In 2019, the expected average duration of working life for the European Union’s (EU) adult population aged 15 years and more was 35.9 years, Eurostat data shows.
This was 0.2 years longer than the average for 2018, and 3.6 years longer than in 2000.
Men were expected to work longer than women in 2019 (38.3 years for men compared with 33.4 years for women).
Although the expected average duration of working life has been longer for men than women since the start of the data series, the gender gap has been shrinking.
Men worked 7.1 years longer than women in 2000, but by 2019 the gender gap had shrunk to 4.9 years.
Expected duration of working life longest in Sweden, shortest in Italy
Among EU Member States, Sweden and the Netherlands had the longest duration of working life (42.0 and 41.0 years in 2019 respectively).
These were the only two EU Member States where the expected duration of working years exceeded 40 years.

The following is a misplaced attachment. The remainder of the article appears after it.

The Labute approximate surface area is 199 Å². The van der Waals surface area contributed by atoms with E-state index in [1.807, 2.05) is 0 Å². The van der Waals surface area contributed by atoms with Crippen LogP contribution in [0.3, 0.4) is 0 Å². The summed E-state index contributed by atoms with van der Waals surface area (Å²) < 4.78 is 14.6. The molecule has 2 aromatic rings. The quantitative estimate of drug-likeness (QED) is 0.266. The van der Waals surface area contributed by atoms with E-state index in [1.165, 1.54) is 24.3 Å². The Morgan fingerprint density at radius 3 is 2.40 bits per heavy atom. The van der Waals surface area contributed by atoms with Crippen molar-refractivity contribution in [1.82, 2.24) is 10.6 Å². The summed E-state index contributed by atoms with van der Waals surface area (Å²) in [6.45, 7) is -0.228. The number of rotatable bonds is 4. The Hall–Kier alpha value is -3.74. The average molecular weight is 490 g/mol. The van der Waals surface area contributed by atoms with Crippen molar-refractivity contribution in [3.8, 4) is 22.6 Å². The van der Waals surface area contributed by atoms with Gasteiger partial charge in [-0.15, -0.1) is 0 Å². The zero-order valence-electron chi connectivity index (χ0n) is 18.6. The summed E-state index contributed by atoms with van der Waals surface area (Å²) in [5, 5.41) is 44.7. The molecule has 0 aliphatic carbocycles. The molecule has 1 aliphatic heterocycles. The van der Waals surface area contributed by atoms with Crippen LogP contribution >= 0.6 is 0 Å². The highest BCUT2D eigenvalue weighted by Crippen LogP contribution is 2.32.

These two Member States were followed by Denmark (40.0 years), Germany (39.1 years) and Estonia (39.0 years).
In contrast, the shortest expected duration of working life was recorded in Italy (32.0 years) followed by Croatia (32.5 years), Greece (33.2 years), Belgium and Poland (both 33.6 years).
Highest increase in duration of working life recorded in Malta, lowest increase in Denmark, only decrease in Romania
Compared with 2000, the expected average duration of working life was higher for all EU Member States in 2019, with the exception of Romania (a decline of 2.2 years).
The largest increases between 2000 and 2019 in the duration of working life were recorded in Malta (7.6 years), Hungary (6.9 years) and Estonia (5.6 years), and the smallest increases in Denmark (1.7 years) and Greece (1.8 years).